An ink sketch and note done earlier this week after reading through 1 Peter chapter 1.
I wrote this film response for my photography class this past spring. My analysis of the documentary Finding Vivian Maier does contain some spoilers, but the true jewel of the movie is the photographs, so I do not think my spoilers will affect your enjoyment of the documentary too much.
When aspiring author John Maloof uncovers the work of an obscure photographer, his journey of discovery introduces the world to Vivian Maier and inspires the creation of the documentary Finding Vivian Maier. Both artists and art can be quite controversial, and Vivian Maier and her photographs are no exception. At the same time, though, this film’s cinematography, storytelling, and the work of Vivian Maier that it presents are often exceptional, intriguing, and even inspiring.
From the first second to the last, Finding Vivian Maier is full of cleverly-crafted shots. The cinematography has an appealing aesthetic, and I like the way in which the filmmakers link together interview footage of experts and Maier’s acquaintances with Maier’s photographs and personal audio recordings. Because of the film’s clean but creative cinematography, the storyline is easy to follow and interesting without the need for dramatization or actors. Additionally, I think the framing of certain shots is appropriate and effective. For instance, scenes where the film zooms out to show dozens of Maier’s photos laid out in a grid exemplify the photography compositional rule of patterns and repetition, and this is a powerful visual tool for emphasizing how prolific a photographer Maier was. Finding Vivian Maier also includes examples of compositional rules such as the rule of thirds and the use of unusual perspectives, which are nice touches in a documentary about a photographer and add interest to what might otherwise be boring footage. Thanks to the documentary’s high quality cinematography, black-and-white photos linked with interview scenes become a seamless story which draws in the audience.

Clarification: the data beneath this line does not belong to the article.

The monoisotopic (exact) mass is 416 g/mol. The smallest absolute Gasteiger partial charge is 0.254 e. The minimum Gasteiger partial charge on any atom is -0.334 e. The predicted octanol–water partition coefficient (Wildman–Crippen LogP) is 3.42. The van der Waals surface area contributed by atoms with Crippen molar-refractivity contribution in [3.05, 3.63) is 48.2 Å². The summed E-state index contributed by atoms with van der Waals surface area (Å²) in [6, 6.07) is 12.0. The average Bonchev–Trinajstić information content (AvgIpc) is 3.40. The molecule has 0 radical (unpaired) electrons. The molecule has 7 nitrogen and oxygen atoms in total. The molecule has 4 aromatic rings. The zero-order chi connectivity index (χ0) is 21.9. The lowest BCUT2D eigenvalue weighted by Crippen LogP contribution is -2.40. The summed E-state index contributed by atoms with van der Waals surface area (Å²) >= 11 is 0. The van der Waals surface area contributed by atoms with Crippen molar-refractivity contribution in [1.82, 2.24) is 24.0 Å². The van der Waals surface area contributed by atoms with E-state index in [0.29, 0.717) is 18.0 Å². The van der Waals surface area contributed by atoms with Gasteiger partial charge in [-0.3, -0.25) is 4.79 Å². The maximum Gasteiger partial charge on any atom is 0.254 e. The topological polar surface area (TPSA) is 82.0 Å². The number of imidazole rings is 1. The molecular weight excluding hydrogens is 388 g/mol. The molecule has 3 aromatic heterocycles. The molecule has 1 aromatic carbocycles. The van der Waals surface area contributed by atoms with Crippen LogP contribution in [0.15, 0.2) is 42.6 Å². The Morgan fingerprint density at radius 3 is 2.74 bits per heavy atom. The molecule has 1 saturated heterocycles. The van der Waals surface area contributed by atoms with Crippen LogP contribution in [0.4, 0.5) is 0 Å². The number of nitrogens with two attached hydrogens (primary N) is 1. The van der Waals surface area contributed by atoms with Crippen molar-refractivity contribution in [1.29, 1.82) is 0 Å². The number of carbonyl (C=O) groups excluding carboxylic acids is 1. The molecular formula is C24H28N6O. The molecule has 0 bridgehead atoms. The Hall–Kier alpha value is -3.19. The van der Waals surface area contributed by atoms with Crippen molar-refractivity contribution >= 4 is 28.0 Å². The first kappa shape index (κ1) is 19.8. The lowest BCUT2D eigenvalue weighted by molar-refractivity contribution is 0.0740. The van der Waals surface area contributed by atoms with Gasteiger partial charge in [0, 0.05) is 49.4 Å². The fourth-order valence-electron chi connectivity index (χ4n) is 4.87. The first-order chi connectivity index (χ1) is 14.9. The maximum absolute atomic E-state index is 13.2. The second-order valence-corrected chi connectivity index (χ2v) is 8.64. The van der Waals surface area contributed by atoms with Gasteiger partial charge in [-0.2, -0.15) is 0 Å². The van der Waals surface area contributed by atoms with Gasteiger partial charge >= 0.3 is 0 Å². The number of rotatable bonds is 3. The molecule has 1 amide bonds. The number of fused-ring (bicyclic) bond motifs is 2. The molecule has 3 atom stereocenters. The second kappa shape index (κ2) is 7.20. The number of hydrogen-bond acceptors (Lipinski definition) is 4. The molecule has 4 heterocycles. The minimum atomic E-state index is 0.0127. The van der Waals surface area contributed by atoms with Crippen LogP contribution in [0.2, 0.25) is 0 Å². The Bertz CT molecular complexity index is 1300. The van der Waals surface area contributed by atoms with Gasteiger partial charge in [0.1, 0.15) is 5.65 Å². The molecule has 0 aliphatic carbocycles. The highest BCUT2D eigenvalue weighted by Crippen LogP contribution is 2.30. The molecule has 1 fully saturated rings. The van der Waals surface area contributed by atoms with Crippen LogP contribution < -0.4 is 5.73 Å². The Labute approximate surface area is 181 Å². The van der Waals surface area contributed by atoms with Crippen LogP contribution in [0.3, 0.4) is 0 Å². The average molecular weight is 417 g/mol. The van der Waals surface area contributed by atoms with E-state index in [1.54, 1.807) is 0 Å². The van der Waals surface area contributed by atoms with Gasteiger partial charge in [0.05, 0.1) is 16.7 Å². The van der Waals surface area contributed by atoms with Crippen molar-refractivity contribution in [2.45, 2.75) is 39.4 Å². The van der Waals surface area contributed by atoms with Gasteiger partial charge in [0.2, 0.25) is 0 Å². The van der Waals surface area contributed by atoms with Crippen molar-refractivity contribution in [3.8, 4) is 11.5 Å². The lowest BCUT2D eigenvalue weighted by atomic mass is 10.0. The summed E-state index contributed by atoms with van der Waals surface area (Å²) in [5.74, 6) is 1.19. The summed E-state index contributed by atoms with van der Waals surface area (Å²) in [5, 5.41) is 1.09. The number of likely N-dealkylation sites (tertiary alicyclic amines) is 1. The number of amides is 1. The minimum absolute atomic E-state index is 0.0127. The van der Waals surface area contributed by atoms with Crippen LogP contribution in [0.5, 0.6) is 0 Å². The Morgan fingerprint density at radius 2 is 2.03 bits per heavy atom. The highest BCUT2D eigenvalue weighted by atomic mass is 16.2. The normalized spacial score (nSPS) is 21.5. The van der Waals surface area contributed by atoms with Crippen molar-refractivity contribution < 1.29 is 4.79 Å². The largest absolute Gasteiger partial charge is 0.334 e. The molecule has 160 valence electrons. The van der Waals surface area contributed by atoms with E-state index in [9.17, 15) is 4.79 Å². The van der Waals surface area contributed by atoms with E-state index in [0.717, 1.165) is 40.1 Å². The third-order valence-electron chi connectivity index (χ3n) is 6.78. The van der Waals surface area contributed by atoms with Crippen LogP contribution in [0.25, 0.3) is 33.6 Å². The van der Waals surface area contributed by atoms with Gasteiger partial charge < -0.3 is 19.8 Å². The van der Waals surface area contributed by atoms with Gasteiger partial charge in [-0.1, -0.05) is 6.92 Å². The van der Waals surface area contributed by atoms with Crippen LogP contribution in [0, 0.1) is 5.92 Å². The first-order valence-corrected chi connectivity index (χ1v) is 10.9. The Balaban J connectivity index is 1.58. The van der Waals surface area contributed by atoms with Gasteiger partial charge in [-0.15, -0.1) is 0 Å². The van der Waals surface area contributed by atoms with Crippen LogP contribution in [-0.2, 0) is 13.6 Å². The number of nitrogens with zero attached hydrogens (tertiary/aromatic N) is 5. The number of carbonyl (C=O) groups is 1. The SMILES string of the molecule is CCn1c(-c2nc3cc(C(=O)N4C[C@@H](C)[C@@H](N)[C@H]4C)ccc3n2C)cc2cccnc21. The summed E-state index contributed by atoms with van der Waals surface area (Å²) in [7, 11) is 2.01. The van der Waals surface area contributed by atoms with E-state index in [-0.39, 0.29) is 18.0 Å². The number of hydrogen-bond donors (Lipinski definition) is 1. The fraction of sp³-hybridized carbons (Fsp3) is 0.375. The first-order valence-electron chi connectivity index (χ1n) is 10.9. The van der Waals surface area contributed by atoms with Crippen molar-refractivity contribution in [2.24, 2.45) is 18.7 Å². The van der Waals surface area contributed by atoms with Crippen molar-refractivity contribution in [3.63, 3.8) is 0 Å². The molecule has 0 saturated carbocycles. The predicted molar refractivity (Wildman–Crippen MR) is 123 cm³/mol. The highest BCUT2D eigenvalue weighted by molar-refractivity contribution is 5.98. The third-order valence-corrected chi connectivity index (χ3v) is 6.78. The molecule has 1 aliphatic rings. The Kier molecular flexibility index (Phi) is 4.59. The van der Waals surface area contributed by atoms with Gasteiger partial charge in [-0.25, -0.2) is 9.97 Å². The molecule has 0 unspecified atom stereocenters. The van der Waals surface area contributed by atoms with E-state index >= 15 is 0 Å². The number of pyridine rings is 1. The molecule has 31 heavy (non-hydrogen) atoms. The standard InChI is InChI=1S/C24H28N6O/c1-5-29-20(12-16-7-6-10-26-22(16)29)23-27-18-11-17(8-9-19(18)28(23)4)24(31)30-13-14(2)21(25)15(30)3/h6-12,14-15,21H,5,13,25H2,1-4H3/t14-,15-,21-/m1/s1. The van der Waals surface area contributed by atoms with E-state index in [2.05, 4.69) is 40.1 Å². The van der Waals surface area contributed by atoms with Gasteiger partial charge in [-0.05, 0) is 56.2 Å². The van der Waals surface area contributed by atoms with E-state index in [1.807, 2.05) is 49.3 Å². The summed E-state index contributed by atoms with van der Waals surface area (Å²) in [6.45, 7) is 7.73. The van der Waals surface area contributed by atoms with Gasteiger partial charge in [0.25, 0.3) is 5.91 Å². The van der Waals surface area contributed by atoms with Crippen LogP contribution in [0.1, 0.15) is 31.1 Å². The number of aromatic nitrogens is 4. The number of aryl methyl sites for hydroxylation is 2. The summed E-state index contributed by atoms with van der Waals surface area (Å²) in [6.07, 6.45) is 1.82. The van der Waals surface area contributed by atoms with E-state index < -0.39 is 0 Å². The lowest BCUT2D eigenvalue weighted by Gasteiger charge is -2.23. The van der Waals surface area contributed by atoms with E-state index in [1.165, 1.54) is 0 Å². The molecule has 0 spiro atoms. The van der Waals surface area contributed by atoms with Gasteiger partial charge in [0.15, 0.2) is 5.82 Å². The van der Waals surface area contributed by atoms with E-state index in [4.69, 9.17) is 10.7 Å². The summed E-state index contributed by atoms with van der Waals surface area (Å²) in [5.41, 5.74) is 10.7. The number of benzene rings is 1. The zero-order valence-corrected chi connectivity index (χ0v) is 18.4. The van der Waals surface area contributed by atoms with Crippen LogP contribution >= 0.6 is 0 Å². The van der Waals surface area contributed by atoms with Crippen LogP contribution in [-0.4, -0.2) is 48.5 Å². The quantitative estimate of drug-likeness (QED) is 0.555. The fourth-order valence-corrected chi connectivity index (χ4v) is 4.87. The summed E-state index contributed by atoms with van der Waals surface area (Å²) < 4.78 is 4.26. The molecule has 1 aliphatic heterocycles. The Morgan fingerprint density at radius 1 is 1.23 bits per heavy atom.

While high quality cinematography is valuable, however, the storytelling in Finding Vivian Maier is another essential part of the film. According to what the documentary reveals, Maier is a controversial person who is lonely, perhaps mentally ill, and can be alternately wonderful or abusive towards the children she nannies. I appreciate that the movie maintains a relatively unbiased approach to the story. The film is full of personal accounts from people who have known Maier and the opinions of art experts, and how the filmmakers tell the story presents different sides to Maier’s life, focusing on both her strengths and weaknesses. In addition, the fact-based storytelling method and the frequent use of interviews to stitch the story together helps promote the film’s credibility. One aspect of the storytelling that I do not understand is why the storywriters include the uplifting discovery that Maier attempted to have her work published in the middle of the film rather than at the end. Following this exciting revelation, the documentary highlights Maier’s mysterious life and erratic personality and concludes on a sad note with her lonely death. This arrangement of events strikes me as an odd storytelling decision, although I do think the story ends strong in the last scene with its audio clip of Maier and a shot of one of her self-portraits being developed.
The storytelling and cinematography in Finding Vivian Maier help make the documentary interesting, but Maier’s photographs are the most inspiring and intriguing aspects of the film. Maier’s photographs range from clever to stunning to disturbing. Just like Maier, the photographs are often full of mystery and contrasting character. She clearly had an excellent eye for photo composition and natural talents which she honed with constant practice, resulting in the thousands of images Maloof finds in his search. I think Maier’s persistence and boldness in taking photographs teach the importance of practice and pushing outside one’s comfort zone to achieve success in photography. No theories can replace hands on experience. In particular, I like how Maier’s photos are often candid and raw; they show the world as it really is with all its beauty and flaws. I think it is intriguing that Maier was so bold in her photography because, by all accounts, she was reclusive and sometimes even scared of strangers,